My Job is Beach: Three HR Lessons from Greta Gerwig’s ‘Barbie’

Kyle Cupp

Kyle Cupp

“Barbie” has taken the world by storm—a pink storm! Hilarious and thoughtful in equal measure, the movie addresses serious issues that have historically surrounded Mattel’s famous doll. Writer and director Greta Gerwig takes aim at sexist stereotypes, patriarchy, toxic masculinity, and the impossible expectations society places on women. Viewers have lots to talk about afterward, perhaps one reason the movie has been such an enormous success.

In fact, the movie, like the doll, has lots to say about the workplace. Below are three HR lessons we noticed. Minor spoilers ahead for anyone who hasn’t yet contributed to Barbie’s billion-dollar-plus box-office total.

1. Saying ‘hi’ is a lovely way to start the day.

Barbie begins each day descending from her dream house to say hi to her fellow Barbies, Kens, and other neighbors, affirming them all in the important work they’ll do that day. The residents of Barbie Land all say hi in return—to her and to each other. It’s a simple ritual that seems to brighten everyone’s—well, almost everyone’s—day. A little effort for a big reward.

Interestingly, despite the fact that the Barbies and Kens are mostly repeating the same couple of names—shout out to Allan and Midge—the salutations still feel individual and personal. These greetings take some time and make up an intentional part of the day’s work.

If you’re in a leadership position, or simply of a mind to spread good cheer first thing in the morning, consider stopping by the workstations of your team members for a quick hello and encouraging word when you arrive for the day. If your workplace is remote, send a quick message. Leaders often set the tone for the day, and it’s not difficult to start on a positive note.

2. Poorly defined roles hinder employee success.

When Ken follows Barbie into the Real World, he’s surprised to learn that his job of “beach” doesn’t translate to marketable skills. He can’t actually do any of the jobs one might associate with the beach, such as being a lifeguard. He isn’t cut out to do much of anything, really, certainly not work as a doctor with a clicky pen. Unprepared for Real World demands, he discovers and takes shelter in patriarchy, believing that as a man he ought to be in charge, a toxic ideology he takes back to Barbie Land.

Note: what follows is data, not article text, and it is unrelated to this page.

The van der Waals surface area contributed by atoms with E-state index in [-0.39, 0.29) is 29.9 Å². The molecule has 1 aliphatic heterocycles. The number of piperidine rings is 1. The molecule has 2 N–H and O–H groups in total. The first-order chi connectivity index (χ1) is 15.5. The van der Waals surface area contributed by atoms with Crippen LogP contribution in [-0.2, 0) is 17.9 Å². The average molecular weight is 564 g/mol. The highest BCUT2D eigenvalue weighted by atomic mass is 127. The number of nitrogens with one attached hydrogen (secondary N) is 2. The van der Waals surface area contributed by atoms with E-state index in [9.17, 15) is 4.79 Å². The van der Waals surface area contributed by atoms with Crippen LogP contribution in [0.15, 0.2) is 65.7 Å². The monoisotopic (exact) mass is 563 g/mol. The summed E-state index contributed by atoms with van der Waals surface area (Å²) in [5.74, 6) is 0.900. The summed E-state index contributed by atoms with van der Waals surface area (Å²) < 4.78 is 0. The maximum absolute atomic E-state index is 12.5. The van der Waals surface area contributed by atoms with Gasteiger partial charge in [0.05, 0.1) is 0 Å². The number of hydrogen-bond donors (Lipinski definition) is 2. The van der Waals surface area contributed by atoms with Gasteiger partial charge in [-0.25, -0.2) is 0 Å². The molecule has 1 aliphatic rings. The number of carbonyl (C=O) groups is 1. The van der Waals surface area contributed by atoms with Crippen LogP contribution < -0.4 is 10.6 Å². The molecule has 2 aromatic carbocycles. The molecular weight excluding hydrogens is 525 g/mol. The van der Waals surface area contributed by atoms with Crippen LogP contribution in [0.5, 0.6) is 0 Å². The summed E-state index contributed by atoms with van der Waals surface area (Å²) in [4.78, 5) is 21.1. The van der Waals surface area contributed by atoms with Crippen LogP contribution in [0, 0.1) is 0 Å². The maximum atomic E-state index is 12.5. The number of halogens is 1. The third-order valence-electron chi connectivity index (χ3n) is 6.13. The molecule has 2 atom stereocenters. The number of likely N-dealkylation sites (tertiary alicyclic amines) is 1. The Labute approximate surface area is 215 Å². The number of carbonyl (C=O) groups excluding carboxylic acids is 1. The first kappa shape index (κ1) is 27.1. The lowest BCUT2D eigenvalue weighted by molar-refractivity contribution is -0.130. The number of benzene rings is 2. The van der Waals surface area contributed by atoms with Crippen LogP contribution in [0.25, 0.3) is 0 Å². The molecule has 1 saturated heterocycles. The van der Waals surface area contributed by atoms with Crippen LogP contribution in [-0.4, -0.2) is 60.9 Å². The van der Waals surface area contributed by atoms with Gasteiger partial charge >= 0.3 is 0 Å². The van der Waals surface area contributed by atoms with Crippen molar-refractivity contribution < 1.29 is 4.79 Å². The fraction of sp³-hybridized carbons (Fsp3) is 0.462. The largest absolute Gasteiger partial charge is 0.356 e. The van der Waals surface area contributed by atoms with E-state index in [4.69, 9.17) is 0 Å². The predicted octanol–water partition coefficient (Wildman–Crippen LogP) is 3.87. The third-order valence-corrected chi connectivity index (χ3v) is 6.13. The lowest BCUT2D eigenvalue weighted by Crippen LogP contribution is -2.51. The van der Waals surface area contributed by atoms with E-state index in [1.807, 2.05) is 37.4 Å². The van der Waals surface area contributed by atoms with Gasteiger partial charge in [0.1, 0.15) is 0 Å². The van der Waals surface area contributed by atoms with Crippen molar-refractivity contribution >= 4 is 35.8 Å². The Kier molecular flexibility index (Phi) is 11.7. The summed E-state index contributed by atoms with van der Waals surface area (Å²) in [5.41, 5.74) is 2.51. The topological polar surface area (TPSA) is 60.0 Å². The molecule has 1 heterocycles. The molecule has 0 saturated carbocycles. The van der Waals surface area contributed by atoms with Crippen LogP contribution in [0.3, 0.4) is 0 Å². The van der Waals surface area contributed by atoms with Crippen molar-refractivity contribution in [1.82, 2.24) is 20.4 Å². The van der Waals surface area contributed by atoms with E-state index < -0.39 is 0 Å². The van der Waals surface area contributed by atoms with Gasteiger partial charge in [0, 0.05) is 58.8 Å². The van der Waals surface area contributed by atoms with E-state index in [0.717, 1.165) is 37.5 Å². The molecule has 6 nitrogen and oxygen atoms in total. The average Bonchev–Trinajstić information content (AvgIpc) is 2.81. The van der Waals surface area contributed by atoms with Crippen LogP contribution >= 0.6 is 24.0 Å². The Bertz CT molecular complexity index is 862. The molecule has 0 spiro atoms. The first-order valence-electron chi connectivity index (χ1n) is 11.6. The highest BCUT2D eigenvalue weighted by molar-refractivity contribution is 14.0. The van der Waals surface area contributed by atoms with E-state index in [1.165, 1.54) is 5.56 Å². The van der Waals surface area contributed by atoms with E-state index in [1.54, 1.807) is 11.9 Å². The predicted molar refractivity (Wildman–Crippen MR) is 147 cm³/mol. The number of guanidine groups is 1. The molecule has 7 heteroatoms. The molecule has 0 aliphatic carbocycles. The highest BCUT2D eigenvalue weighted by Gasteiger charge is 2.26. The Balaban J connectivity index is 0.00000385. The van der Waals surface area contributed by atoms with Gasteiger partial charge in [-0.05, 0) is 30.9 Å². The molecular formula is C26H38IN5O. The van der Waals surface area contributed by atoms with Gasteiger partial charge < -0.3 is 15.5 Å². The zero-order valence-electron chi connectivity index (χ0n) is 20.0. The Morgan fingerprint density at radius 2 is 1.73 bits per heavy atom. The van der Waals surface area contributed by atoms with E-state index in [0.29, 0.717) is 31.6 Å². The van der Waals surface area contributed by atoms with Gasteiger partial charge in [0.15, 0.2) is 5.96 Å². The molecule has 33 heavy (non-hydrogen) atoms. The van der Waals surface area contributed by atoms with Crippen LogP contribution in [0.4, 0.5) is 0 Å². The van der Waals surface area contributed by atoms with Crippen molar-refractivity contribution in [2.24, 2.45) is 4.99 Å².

In the end, Ken can go back to being “Kenough,” but in the Real World, poorly defined roles and responsibilities hinder team performance and employee growth, with results that last much longer than a movie runtime. To be successful both short term and long term, people need to clearly understand what they and their teammates are supposed to be doing and what success for themselves and their team looks like over time.

When creating job descriptions and career ladders, identify the specific duties of the position and call out the knowledge, skills, and abilities the person in that job will need as well as those they can be expected to learn and develop in the role. Refer to these when evaluating individual and team performance. Use them to assess whether someone is ready for promotion. Review and modify them as business needs evolve.

3. Even great workplaces aren’t always psychologically safe.

Barbie Land isn’t the utopia it first appears to be—even for Barbie. When she asks her fellow Barbies if they’ve ever thought about death, their stunned reaction communicates in no uncertain terms that death is a taboo subject. When she confides to her friends that her heels have fallen to the ground, they react with disgust, retching the words “flat feet” while pretending to gag and vomit. Barbie’s quest to understand her woes takes her to the home of Weird Barbie, an excluded member of Barbie Land whose appearance, behavior, and house don’t fit the Barbie Land dream. Turns out, not every Barbie feels like they belong in Barbie Land.

It’s important to remember that every employee’s workplace experience is not universally shared. If one person doesn’t feel psychologically safe in the workplace—and it’s definitely more than one—there’s work to do to help that individual thrive and to improve the overall workplace culture. Do all of your employees feel safe reporting bias and harassment, or do they fear retaliation? If your employees opened up about experiences that affect them at work like anxiety, menopause, or political oppression, could they expect empathy and understanding from their leaders and coworkers, or would they be encouraged to keep those matters to themselves?

These are questions you should be regularly asking, and issues you should be working collectively to resolve. But remember that developing a psychologically safe and healthy workplace is not a quick fix. It takes time and effort. And that time and effort should be placed mostly on the shoulders of leadership, not on the people in the workplace who are most at risk of being marginalized. In the “Barbie” movie, it falls on our hero and her Real World friends to lead the way to making Barbie Land a more equitable and empathetic place, which was unfair to them. They stepped up, but they shouldn’t have needed to. That was the responsibility of Barbie Lands leaders, who, it turns out, had poorly defined roles as well.

Author: Kyle Cupp
Kyle Cupp, PHR is an author and editor at Mineral. His writing has appeared in USA Today, The Daily Beast, TLNT, and elsewhere.